I’m going to break my own rule about publishing other people’s photos to offer this picture of ceremonies celebrated at St. Vincent’s Church in Redfern last Sunday. If the photographer, Lee Besford, or the Sydney Morning Herald objects, it’s gone. But in the meantime, I can’t resist sharing it with you.
The full story is available on the SMH website, but here’s the brief version. Over the weekend, a group of parishioners entered the Church and painted the mural on the wall that you see behind Father Frank Brennan. As I wrote in my Sorry Day post, the Redfern Catholic community has been saddled since the retirement of Father Ted Kennedy with priests of the Neo-Cathecumen movement. In ministering to their Redfern flock, they had the brass to suggest that Sorry Day was an opportunity for the Aboriginal community to apologize to Australia for all the trouble they’ve caused the country. (The story was originally posted on the Church’s blog, though it’s no longer there, and the site itself sadly hasn’t been updated since then. I ask myself if I’m just paranoid….) [Update, August 25: I had a bad link to the Church Mouse blog. The blog is still being updated with news of the parishioners’ ongoing quest for reconciliation. I’ve fixed the link in the previous sentence so that it now points to the active blog and not the archive. Thanks to Len De Lorenzo of St Vincent’s for setting me straight.]
Father Prindiville, the neo-Cathecumen parish priest, is upset by the vandalism and the “break-in” that brought it about. The report is that he sat stiffly and obviously unhappily throughout Sunday’s service, in which Father Brennan preached on the story of the loaves and fishes, asking “This big mob, how can they be fed? This big mob, how can they be reconciled?” Father Prindiville, of course, understands the source of the whole problem, which is that “people won’t accept any sort of authority. They have been used to doing their own thing for so long.”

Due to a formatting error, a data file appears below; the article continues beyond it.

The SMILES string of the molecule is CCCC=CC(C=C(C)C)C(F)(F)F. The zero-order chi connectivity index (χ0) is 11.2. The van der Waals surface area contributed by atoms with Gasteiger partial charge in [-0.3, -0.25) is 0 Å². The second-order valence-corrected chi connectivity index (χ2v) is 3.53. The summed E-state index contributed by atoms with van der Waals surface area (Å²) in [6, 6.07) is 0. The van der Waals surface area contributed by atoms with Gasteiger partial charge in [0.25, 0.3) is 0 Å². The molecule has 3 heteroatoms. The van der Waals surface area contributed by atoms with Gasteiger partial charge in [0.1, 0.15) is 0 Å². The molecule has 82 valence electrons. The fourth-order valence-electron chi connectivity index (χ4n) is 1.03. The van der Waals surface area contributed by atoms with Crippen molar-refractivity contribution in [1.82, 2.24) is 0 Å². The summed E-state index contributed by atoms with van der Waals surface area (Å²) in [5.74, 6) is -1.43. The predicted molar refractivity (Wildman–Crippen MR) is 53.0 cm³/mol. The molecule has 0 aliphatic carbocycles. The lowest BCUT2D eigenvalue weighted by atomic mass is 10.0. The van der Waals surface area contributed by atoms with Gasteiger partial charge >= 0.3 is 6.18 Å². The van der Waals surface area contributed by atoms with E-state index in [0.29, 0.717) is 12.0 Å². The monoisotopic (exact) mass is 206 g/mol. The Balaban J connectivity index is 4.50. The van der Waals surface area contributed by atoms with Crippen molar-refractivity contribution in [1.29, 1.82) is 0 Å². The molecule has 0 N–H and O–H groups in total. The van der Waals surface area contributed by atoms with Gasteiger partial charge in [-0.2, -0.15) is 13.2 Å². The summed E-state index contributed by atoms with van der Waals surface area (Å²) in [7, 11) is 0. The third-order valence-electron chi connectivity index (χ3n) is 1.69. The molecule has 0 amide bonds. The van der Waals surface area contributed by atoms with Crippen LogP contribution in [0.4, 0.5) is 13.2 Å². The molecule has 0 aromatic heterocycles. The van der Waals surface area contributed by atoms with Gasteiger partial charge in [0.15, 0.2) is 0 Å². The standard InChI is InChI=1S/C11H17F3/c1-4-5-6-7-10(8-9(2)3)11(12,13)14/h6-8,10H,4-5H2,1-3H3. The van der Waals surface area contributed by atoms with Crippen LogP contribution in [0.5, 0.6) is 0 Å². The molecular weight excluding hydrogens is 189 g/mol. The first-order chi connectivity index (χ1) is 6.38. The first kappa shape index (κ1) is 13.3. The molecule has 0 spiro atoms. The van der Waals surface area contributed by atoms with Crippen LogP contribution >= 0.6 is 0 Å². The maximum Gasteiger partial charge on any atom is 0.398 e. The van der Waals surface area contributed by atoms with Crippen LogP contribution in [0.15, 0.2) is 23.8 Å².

Of course, the words on the wall come from Pope John Paul II’s address to indigenous people in Blatherskite Park in Alice Springs on November 29, 1986. So it seems like the congregation doesn’t totally turn its back on authority. Maybe just on authoritarians. The Pope’s speech is available online, and you should check out the site, if only to see the picture of the Pope in a beanie–the Alice Springs version, not the ecclesiastical kind. Actually, the speech itself isn’t bad: he recognizes the Dreaming as indigenous people’s “only way of touching the mystery of God’s spirit,” and speaks out against terra nullius and for land rights (this was in 1986, remember!) And although he concluded on the note that “The old ways can draw new life and strength from the Gospel,” it truly sounds more like an invitation that a commandment.
Generally speaking, I’m right there with Michael Riley on the impact of Christianity: ambivalent at best. Having been raised a Catholic and spent twelve years of my life in their educational system, I think I can judge the Church on good authority. Been there, done that. So I guess I get a personal kick out of seeing the parishioners fight back for their Church, in seeing a community, and an urban one at that, assert itself in the face of attempts to disgrace it and shut it down. Been there, done that, too. The Catholic Church is not my cup of tea, but right on, brothers and sisters! Stand up for your beliefs and your rights!
Addendum: The Australian for August 5 has another, longer, and more-indepth look at the St Vincent’s mural, including remarks by Garry Griffiths, who led the work of painting it. There’s good background on the neo-Cathecumens and a fair amount of noxious commentary by Cardinal Pell. For instance, speaking of changes in the parish’s mission and operations and the de-emphasizing of social services to the parishioners and community he has this to say: “I believe as a serious Catholic that the best thing we can offer to people who are suffering, or in some cases degraded, is religion. There’s no long-term help for anyone in Redfern simply by handing out condoms or syringes or a few bob to clean the church, that’s paternalistic.” So much for loaves and fishes, too.